Jenna Bednar, a research professor at the Center for Political Studies and a professor in the Department of Political Science, explained how Proposal 3, a 2018 ballot initiative in Michigan which allowed residents to engage in same-day voter registration, makes it easier for many residents to vote in elections.
“And I am quite pleased to be able to show you this, which is in the state of Michigan. We had significant upward movement (in voting ease),” Bednar said. “We were ranked 45th in 2016, and now we’re ranked 13th, and thanks to, in large part, to Prop 3. So, it is the very hard work of our Secretary of State Jocelyn Benson to try to make it as easy as possible for everyone to vote.”
The panel took audience member questions. One question asked how much the polls can be trusted this election.
Hutchings said in 2016, pollsters miscalculated non-college educated white people and their role in the election’s outcome.
“It seems unlikely that (pollsters) will be making that same mistake, because they are aware of it now in a way that they were not in 2016,” Hutchings said. “We may make, of course, new mistakes in 2020, but it seems unlikely that the particular problems that unfolded four years ago are going to unfold in 2020.”
Another question addressed the role of COVID-19 and how it will affect voter turnout.
Both Bednar and Ocampo emphasized the role that mail-in voting will have, as well as the greater availability to do so in many states.
“I think that people are trying to find ways to vote, in however (way) they feel the most comfortable,” Ocampo said.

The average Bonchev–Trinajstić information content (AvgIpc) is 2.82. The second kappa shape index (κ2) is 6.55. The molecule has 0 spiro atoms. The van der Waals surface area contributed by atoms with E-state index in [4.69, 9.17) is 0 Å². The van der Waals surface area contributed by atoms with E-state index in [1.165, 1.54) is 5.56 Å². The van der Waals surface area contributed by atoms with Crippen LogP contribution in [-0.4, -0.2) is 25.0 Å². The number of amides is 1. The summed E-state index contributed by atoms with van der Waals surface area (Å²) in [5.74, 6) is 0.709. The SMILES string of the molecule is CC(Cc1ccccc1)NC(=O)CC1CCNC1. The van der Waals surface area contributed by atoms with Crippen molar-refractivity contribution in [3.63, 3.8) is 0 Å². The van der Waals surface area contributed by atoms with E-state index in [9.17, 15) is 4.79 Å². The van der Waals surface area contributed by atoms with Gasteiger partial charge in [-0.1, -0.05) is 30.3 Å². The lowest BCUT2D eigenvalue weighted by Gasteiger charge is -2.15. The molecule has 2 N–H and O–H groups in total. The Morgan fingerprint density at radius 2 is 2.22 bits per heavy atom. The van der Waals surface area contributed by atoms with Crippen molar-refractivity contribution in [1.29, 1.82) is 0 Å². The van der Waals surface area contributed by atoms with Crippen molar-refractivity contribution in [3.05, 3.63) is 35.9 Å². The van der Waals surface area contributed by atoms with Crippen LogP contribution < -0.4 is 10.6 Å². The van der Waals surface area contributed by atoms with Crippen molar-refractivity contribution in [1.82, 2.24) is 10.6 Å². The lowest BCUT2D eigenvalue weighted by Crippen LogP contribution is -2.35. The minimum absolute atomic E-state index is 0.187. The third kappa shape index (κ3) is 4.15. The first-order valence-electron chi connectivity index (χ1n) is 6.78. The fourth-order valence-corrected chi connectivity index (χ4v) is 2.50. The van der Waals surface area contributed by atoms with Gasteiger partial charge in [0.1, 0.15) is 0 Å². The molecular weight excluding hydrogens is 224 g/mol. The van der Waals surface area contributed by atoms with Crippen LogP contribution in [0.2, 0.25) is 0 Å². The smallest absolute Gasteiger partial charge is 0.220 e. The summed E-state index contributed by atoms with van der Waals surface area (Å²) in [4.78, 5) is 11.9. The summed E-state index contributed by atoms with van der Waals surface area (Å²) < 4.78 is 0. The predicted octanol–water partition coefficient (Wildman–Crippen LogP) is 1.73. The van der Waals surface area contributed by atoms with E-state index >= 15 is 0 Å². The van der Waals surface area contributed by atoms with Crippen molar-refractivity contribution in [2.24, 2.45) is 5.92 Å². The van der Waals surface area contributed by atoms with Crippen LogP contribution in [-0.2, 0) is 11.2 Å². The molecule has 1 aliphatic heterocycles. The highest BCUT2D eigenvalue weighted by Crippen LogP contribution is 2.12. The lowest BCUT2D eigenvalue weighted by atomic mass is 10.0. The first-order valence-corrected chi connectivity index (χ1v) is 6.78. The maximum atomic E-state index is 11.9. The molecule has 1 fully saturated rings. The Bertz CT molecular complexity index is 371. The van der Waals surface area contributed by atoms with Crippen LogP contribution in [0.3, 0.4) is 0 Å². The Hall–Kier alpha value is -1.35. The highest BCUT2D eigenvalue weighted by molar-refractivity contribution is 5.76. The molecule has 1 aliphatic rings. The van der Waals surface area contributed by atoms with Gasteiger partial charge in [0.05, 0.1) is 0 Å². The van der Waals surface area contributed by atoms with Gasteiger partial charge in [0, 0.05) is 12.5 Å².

Public Policy junior Sarah Niemann is concerned about claims of voter fraud and other issues around mail in voting.
“I think this election is super key because with the mail-in ballot issue, election night is going to be very different from any other year,” Niemann wrote to the Daily. “If the incumbent doesn’t lose on election night, meaning all the ballots haven’t been counted then there could be claims of voter fraud, a rigged election, and other arguments blaming mail-in voting.”
The future of the electoral college was also brought up. Bednar said the issue was more complicated than many pundits make it seem.
“The objections that we hear most frequently about (the electoral college) are because it’s flipping outcomes from Democratic wins to Republican wins, and so people argue that it’s biased toward Republicans,” Bednar said. “That argument is a little bit harder to support because you can talk about North Dakota and Wyoming and some other reliable Republican-voting states, but if you’re going to pull those out, you also have to talk about Washington, D.C., and Rhode Island and Vermont and some other small Democratic states.”
Kenneth Kollman, director of the Center for Political Studies and organizer of the event, commented on the increasing interest in elections.
“There’s a lot of interest on campus among faculty, staff, students, people in our community, our alums,” he said. “They’re interested in what people who have specialized knowledge have to say, and we provide, you know, the kind of expertise that you don’t typically see, even on television or, you know, on the internet.”
Daily Contributor Heather Rooney can be reached at firstname.lastname@example.org